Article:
Sober at Purim
by Eric Maroney
A ganz yor shikker und Purim nichter -- A Yiddish Proverb
“You only want to tell stories to hear yourself talk!” Yosse the Beadle spread his coat over the chair near the stove. First an ice storm, and then a blizzard, had covered the world. He had been outside spreading salt on the stairs to the study house so no one should, God forbid, fall and break his neck. Steam rose from the tattered garment near the fire. He placed his hand over the fire, and then upon the glass of the study house window, afraid, as he always was, that the thin glass would crack.
“Well, what is the saying? A Jew likes the taste of a Yiddish word on his tongue,” Nachman the Cobbler answered, smiling broadly, revealing a gold front tooth.
“But your stories never end!” Yosse the Beadle answered, tugging at his gray beard. “If you get started, no one will crack the spine of a book! You don’t want to study because you know no more of the Holy Tongue than a mule!”
“As the saying goes, if you don’t know Hebrew, you’re an ignoramus. If you don’t know Yiddish, you’re a gentile. I only know that I can’t just tell one story,” Nachman grinned before continuing. “One log doesn’t warm a fireplace,” he added, and on hearing this, all the men laughed. “Besides, books aren’t everything – they can’t fill an empty belly, for one!” and Nachman nibbled a slice of herring he had in a handkerchief.
“But you also know the saying, Reb Nachman:” a man interjected, ‘A Jewish thief steals only books.’”
“Nu,” Nachman the Cobbler gently slapped the man’s knee. “There was a man in Tarnopol who did just that, but not in the way you would think…” and all the men, realizing that Nachman the Cobbler had started, cheered and booed.
“Tarnopol is no little burgh… it has its share of good booksellers, but none was as good and prosperous as Mendele Bucker. He could procure any book anywhere. Go in there and ask for a book – some obscure title quoted in this old book or that old book which hasn’t seen the light of day since Methuselah was a pup, from some dusty corner of Babylonia that hasn’t had a Jew tamping down its dust since the flood water receded, and Mendele Bucker would listen, think for a moment, and tell you to come back tomorrow. And when you did -- lo and behold, he had the volume, in a new binding no less, in finely tooled calf skin, in exquisite calligraphy, and more often than not, the ink looked as fresh as a newborn baby’s hide!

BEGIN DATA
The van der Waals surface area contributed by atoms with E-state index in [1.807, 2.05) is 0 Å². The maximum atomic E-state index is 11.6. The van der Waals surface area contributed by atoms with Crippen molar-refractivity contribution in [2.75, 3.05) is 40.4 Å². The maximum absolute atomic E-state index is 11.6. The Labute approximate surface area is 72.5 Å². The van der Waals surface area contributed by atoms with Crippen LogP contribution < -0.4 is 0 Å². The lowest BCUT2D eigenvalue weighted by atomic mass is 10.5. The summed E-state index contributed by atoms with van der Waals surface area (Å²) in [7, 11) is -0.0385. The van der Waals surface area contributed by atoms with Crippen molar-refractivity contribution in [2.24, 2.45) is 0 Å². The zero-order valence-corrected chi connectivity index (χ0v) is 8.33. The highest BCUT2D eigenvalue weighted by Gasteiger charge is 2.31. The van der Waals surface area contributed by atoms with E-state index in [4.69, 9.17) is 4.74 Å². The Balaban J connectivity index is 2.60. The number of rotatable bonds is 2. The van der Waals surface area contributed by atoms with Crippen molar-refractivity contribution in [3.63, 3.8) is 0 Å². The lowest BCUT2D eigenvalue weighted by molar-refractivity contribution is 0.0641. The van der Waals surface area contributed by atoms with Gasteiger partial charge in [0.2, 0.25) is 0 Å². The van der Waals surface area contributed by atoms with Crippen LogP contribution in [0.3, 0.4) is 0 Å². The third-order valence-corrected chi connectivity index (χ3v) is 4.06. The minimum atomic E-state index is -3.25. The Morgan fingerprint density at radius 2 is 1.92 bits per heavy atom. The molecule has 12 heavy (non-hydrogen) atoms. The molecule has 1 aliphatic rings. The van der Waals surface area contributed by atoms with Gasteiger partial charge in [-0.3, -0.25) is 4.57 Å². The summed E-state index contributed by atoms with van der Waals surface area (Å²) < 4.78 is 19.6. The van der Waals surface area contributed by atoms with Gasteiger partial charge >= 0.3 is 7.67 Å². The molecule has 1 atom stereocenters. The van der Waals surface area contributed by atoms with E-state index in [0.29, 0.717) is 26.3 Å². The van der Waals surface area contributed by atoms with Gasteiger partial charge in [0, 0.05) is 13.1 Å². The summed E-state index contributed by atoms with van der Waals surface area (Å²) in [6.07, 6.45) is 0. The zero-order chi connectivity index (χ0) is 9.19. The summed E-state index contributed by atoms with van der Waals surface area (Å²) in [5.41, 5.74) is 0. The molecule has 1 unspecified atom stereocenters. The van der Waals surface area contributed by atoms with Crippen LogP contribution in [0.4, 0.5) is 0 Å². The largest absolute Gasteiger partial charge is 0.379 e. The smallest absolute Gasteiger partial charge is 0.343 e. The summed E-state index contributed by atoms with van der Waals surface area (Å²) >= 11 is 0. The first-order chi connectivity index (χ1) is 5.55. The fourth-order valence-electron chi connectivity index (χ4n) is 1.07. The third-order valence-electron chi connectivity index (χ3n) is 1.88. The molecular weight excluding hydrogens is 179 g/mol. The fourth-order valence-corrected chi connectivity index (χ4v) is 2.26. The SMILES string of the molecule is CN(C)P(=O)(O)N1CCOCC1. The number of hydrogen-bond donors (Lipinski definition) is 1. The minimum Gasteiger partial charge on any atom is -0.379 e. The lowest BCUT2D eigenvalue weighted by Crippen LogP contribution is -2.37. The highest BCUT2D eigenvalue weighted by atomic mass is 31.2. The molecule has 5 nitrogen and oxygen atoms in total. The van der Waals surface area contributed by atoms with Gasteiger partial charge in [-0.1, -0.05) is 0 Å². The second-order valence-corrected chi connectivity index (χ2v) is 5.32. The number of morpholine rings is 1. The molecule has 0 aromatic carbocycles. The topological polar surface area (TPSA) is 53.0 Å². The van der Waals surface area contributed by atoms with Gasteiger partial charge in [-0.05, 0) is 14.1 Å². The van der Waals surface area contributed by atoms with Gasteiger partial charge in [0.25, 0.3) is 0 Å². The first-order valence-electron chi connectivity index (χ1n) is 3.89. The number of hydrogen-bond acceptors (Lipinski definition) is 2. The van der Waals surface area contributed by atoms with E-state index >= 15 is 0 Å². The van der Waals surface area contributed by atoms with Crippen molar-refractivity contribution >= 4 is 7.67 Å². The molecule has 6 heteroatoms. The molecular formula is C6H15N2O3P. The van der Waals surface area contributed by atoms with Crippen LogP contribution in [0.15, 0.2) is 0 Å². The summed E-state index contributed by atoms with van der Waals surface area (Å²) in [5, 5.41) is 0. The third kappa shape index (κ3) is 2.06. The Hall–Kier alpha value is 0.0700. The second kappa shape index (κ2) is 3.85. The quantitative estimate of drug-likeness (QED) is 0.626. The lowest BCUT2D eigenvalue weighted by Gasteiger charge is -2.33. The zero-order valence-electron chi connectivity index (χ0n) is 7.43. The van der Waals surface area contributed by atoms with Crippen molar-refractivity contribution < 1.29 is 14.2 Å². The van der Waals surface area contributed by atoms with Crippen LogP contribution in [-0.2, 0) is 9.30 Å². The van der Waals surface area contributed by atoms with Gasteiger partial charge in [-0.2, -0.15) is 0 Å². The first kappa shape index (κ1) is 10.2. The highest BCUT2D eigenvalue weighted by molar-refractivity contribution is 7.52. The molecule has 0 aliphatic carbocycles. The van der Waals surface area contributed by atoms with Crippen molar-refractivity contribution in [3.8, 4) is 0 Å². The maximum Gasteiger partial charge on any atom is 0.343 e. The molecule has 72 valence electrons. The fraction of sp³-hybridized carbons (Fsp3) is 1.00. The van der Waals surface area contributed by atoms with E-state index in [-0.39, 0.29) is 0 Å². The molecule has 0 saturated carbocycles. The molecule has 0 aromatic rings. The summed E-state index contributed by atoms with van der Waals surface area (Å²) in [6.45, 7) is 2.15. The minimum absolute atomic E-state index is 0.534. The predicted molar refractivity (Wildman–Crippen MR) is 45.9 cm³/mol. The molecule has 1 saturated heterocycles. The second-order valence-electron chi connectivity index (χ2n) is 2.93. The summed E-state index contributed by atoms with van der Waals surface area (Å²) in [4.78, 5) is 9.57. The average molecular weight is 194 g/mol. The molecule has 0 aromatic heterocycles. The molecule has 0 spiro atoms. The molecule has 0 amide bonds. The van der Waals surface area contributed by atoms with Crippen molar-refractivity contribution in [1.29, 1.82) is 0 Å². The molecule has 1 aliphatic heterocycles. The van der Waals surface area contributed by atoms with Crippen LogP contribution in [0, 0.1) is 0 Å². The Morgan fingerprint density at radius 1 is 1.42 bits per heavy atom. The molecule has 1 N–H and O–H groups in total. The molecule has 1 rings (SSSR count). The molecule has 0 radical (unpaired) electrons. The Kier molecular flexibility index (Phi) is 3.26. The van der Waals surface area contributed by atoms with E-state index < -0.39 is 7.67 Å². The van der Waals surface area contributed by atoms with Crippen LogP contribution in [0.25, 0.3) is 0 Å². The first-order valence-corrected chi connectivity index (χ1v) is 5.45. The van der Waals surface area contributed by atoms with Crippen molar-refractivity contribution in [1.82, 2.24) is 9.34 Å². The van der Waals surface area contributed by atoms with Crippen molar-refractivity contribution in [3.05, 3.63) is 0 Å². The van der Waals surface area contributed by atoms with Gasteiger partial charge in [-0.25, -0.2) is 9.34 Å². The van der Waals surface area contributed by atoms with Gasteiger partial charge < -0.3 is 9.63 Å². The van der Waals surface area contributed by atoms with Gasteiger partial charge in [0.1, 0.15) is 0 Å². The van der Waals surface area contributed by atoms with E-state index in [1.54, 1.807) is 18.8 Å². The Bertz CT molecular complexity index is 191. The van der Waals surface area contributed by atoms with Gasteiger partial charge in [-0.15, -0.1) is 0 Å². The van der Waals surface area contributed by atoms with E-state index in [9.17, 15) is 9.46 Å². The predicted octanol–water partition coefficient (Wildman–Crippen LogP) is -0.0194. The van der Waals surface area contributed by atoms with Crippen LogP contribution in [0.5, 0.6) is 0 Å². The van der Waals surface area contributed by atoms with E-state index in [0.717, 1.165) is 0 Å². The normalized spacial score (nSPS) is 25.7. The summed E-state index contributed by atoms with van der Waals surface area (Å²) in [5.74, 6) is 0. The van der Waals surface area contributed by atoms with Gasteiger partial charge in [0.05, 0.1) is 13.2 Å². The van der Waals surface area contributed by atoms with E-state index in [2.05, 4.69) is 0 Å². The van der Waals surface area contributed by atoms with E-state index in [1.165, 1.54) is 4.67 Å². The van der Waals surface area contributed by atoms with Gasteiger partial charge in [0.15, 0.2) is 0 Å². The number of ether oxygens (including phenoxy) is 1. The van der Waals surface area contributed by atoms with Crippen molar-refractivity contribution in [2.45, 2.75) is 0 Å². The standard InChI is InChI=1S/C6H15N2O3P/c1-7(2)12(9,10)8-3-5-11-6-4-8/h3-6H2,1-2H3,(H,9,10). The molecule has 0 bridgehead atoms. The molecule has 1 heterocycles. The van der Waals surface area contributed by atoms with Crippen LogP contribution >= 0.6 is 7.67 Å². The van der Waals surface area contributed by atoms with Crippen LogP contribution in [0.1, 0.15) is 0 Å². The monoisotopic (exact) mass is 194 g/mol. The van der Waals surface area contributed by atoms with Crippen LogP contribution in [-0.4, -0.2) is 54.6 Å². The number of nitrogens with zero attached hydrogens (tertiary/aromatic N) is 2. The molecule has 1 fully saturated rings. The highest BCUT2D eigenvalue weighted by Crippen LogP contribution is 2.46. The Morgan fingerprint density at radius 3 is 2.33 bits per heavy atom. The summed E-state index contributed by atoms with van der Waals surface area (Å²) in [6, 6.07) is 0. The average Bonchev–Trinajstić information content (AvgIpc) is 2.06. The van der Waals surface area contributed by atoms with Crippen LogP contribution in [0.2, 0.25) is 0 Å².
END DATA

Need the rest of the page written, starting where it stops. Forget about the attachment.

“Well, one day a great scholar was passing through Tarnopol, and of course, he stayed in the chief rabbi’s house. And what do men of learning do when they are in the same room? Well, they set about to study the Torah, back and forth, quoting this book, citing that book -- so the erudition was as heavy as a Chasid’s fur hat left out in a downpour. Then one of them quoted a source, and the other questioned it, and soon the scholar and the rabbi were on their feet screaming, and the students were afraid it would come to blows. It didn’t -- these are Jews we are talking about here, after all, and not drunken Cossacks. But the rabbi didn’t have the book that was quoted. No one did. Someone had seen a copy in Vilna over forty years ago, but that hardly helped. Finally, they all trooped over to Mendele Bucker’s shop. The great scholar told Mendele the title of the work, and Mendele was silent as if thinking, and then told the men to return tomorrow…”
“And let me guess,” Yosse the Beadle interrupted. “They came back with the sunrise, and as if by magic the bookseller produced the tome, in a brand new binding, in fine calf skin, as smooth as a baby’s behind, in Rashi script as fresh and untrammeled as a virgin bride under the wedding canopy!” All the men laughed. Someone produced a bag of chestnuts and spread them over the top of the now glowing stove.
“No,” Nachman the Cobbler slyly smiled, “you’ve got the spirit, but not the letter of the story, Reb Yosse. You see, everyone in Tarnopol was so accustomed to Mendele Bucker that they were no longer amazed by him. What is the saying? If you sit in a hot bath, the whole town looks warm. But this scholar, he didn’t like what he was being told and even less of what he saw about Mendele Bucker. And the fact that no one in Tarnopol thought the bookseller odd, made him even more suspicious. You know the saying: If everyone pulled in one direction, the earth would keel over. So, the scholar went out that night, and snooped around the keyholes of Mendele Bucker’s shop.